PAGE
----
Immigrants: Sleeping Rough

Home Office written question – answered on 11th January 2021.

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Photo of Neil Coyle Neil Coyle Labour, Bermondsey and Old Southwark

To ask the Secretary of State for the Home Department, what assessment she has made of the effect on recent changes to Immigration Rules that make rough sleeping grounds for deportation on people with no recourse to public funds.

Photo of Chris Philp Chris Philp The Parliamentary Under-Secretary of State for the Home Department

The Immigration Rule making provision for the discretionary refusal or cancellation of permission to stay in the UK on the grounds of rough sleeping came into force on 1 December 2020. It will be used sparingly and only as a last resort where a person sleeping rough refuses offers of support and engages in persistent anti-social behaviour.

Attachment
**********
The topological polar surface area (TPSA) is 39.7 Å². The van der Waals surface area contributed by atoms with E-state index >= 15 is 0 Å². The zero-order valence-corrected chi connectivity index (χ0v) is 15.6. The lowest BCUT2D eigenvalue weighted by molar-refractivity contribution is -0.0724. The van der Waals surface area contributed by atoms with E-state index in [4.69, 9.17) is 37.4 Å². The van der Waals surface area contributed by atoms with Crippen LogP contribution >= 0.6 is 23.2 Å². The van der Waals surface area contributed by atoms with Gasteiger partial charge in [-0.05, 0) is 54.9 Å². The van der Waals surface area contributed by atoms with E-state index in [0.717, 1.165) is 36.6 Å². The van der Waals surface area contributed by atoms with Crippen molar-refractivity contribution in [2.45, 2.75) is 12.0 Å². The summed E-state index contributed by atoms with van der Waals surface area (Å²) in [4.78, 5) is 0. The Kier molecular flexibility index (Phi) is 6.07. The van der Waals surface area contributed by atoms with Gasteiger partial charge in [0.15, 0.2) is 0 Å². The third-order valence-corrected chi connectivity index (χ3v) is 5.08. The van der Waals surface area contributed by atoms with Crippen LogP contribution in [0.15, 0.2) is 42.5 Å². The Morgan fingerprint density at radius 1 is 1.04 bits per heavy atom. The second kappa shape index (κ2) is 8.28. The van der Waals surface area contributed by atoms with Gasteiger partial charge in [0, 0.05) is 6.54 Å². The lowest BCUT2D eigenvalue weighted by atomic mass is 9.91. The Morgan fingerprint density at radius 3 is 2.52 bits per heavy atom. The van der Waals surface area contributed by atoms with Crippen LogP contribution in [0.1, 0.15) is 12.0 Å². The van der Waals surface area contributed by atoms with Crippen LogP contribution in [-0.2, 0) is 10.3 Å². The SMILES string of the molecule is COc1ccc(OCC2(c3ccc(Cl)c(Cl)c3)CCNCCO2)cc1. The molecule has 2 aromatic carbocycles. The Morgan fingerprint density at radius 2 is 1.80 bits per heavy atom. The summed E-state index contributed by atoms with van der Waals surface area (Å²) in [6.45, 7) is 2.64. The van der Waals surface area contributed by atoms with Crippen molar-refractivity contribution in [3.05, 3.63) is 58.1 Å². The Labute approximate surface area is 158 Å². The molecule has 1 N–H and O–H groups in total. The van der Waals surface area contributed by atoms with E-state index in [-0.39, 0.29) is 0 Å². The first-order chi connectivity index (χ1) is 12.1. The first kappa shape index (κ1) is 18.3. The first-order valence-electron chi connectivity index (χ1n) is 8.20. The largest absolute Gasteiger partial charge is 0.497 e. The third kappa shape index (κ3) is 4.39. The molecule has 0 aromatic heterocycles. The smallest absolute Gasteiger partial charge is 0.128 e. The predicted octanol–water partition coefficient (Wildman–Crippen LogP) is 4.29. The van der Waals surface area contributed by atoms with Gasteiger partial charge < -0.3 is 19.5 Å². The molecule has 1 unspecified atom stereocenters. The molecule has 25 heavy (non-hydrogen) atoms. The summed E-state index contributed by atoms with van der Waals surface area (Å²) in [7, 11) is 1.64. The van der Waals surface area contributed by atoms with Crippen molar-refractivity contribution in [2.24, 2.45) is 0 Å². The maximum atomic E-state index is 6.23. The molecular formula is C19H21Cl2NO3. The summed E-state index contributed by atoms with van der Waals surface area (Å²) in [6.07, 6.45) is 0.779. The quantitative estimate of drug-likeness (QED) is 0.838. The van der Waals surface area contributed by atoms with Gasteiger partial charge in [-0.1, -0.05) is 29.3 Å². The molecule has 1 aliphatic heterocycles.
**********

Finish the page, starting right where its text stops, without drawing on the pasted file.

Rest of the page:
A person is expected to leave the UK if their leave is cancelled or refused. If they do not choose to leave voluntarily the Home Office may enforce their removal. They will not be subject to deportation action which is reserved for foreign national offenders with serious and persistent criminality as well as for reasons of national security.

The Home Office does not hold data on the number of people rough sleeping in the UK who are subject to no recourse to public funds (NRPF).

The Government remains committed to protecting vulnerable people and has acted decisively to ensure that we support everyone through this pandemic. Many of the wide-ranging COVID-19 measures the Government has put in place, such as the Coronavirus Job Retention Scheme have been made available to migrants with NRPF. We have published guidance and support for migrants affected by COVID-19 at

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